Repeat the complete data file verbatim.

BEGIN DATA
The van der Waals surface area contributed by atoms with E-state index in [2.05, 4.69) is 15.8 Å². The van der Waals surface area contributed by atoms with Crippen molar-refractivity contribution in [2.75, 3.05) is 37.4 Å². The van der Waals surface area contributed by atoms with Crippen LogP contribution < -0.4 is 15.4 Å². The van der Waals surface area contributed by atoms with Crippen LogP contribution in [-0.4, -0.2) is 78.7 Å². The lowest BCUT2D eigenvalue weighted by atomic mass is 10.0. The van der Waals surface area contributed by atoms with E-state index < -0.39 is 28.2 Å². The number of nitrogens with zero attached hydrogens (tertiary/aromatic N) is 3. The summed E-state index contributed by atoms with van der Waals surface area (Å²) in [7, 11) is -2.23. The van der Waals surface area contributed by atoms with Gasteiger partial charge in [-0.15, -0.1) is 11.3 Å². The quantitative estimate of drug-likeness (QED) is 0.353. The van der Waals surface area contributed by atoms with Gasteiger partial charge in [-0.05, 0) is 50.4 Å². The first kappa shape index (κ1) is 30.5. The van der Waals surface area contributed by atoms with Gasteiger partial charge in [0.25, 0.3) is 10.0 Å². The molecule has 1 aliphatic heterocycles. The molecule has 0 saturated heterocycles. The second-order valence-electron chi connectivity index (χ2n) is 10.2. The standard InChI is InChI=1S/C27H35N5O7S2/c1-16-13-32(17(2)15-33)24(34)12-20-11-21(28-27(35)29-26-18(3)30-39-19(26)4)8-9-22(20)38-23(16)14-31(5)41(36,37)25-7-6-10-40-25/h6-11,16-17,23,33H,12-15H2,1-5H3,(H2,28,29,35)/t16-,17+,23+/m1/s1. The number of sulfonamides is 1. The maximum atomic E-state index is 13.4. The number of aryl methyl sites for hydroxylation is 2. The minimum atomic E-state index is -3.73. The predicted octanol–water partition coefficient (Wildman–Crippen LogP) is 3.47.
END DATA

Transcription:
The van der Waals surface area contributed by atoms with E-state index in [2.05, 4.69) is 15.8 Å². The van der Waals surface area contributed by atoms with Crippen molar-refractivity contribution in [2.75, 3.05) is 37.4 Å². The van der Waals surface area contributed by atoms with Crippen LogP contribution < -0.4 is 15.4 Å². The van der Waals surface area contributed by atoms with Crippen LogP contribution in [-0.4, -0.2) is 78.7 Å². The lowest BCUT2D eigenvalue weighted by atomic mass is 10.0. The van der Waals surface area contributed by atoms with E-state index < -0.39 is 28.2 Å². The number of nitrogens with zero attached hydrogens (tertiary/aromatic N) is 3. The summed E-state index contributed by atoms with van der Waals surface area (Å²) in [7, 11) is -2.23. The van der Waals surface area contributed by atoms with Gasteiger partial charge in [-0.15, -0.1) is 11.3 Å². The quantitative estimate of drug-likeness (QED) is 0.353. The van der Waals surface area contributed by atoms with Gasteiger partial charge in [-0.05, 0) is 50.4 Å². The first kappa shape index (κ1) is 30.5. The van der Waals surface area contributed by atoms with Gasteiger partial charge in [0.25, 0.3) is 10.0 Å². The molecule has 1 aliphatic heterocycles. The molecule has 0 saturated heterocycles. The second-order valence-electron chi connectivity index (χ2n) is 10.2. The standard InChI is InChI=1S/C27H35N5O7S2/c1-16-13-32(17(2)15-33)24(34)12-20-11-21(28-27(35)29-26-18(3)30-39-19(26)4)8-9-22(20)38-23(16)14-31(5)41(36,37)25-7-6-10-40-25/h6-11,16-17,23,33H,12-15H2,1-5H3,(H2,28,29,35)/t16-,17+,23+/m1/s1. The number of sulfonamides is 1. The maximum atomic E-state index is 13.4. The number of aryl methyl sites for hydroxylation is 2. The minimum atomic E-state index is -3.73. The predicted octanol–water partition coefficient (Wildman–Crippen LogP) is 3.47.